Taylor Reams

Taylor Reams portraitTitle: Varroa destructor mite decision-making process regarding honey bee worker cell invasion and size implications for developing bee brood


Parasitization of honey bees (Apis mellifera) by the mite Varroa destructor is one of the main causes for the decline of honey bee health. To begin its reproductive cycle, a gravid female mite enters the comb cell of a bee larva just before it is capped, undergoes development and reproduction within the cell, and exits the cell as the adult bee emerges. The main difference between Varroa infestations in their original host, Apis cerana, and Apis mellifera,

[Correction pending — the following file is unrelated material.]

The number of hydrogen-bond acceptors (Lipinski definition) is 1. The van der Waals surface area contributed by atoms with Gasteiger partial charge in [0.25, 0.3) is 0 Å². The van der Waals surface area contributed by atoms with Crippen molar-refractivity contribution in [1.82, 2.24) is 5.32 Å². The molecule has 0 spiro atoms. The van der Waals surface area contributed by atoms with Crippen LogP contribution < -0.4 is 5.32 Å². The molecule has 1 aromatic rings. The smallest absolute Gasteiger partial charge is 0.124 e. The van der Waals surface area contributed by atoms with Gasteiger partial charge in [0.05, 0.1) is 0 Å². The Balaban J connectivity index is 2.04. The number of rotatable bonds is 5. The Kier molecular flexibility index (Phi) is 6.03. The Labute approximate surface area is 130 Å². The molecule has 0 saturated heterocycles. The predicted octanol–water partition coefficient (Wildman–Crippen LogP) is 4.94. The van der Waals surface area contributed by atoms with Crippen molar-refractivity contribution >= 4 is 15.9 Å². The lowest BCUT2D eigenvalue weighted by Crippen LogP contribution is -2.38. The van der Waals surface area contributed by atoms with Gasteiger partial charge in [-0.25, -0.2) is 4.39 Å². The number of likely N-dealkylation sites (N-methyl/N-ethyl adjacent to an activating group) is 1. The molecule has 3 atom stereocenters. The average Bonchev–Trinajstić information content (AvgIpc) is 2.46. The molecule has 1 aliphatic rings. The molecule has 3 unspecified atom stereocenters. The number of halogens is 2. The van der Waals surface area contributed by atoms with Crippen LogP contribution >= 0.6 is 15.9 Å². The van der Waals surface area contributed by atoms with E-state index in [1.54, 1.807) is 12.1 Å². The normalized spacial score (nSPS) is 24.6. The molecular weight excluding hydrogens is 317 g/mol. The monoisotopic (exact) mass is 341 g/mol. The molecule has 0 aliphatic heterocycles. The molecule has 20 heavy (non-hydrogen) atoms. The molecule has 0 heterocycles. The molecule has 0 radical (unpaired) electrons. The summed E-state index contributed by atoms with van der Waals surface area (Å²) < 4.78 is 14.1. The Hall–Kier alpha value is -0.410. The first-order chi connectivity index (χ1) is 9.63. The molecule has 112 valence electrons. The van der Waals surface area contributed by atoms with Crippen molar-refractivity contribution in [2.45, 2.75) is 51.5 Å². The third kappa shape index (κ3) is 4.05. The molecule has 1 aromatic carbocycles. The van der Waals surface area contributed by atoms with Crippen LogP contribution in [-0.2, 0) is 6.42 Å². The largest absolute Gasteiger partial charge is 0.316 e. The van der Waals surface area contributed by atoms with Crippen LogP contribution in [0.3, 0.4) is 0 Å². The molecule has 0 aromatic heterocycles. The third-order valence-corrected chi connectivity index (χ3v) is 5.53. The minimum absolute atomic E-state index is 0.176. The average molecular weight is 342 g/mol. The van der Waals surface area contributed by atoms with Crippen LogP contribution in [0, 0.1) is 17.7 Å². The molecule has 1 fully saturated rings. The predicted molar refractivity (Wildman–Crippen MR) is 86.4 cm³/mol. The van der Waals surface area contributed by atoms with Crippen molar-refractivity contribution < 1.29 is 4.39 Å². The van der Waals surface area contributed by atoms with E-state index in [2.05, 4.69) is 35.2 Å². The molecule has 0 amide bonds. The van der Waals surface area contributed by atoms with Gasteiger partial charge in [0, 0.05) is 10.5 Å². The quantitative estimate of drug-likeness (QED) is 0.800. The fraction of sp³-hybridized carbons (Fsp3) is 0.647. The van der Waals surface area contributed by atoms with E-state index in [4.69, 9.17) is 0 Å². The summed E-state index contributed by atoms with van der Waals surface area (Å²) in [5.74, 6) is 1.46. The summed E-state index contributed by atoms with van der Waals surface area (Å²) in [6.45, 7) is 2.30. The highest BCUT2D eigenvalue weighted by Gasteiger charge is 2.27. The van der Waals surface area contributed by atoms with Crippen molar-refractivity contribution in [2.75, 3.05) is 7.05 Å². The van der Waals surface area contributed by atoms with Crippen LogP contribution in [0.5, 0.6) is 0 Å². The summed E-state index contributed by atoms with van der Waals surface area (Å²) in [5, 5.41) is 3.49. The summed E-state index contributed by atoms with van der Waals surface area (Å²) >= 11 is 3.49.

is that in the latter, the mites are able to invade and successfully reproduce in worker larval cells. This study examines if worker brood is differently at risk for Varroa invasion with proximity to drone brood. This study also measures developmental brood size with Varroa invasion and feeding. Understanding distribution of Varroa in worker brood and how mite feeding impacts brood developmental will give us a better picture of Varroa impact in our honey bee colonies.


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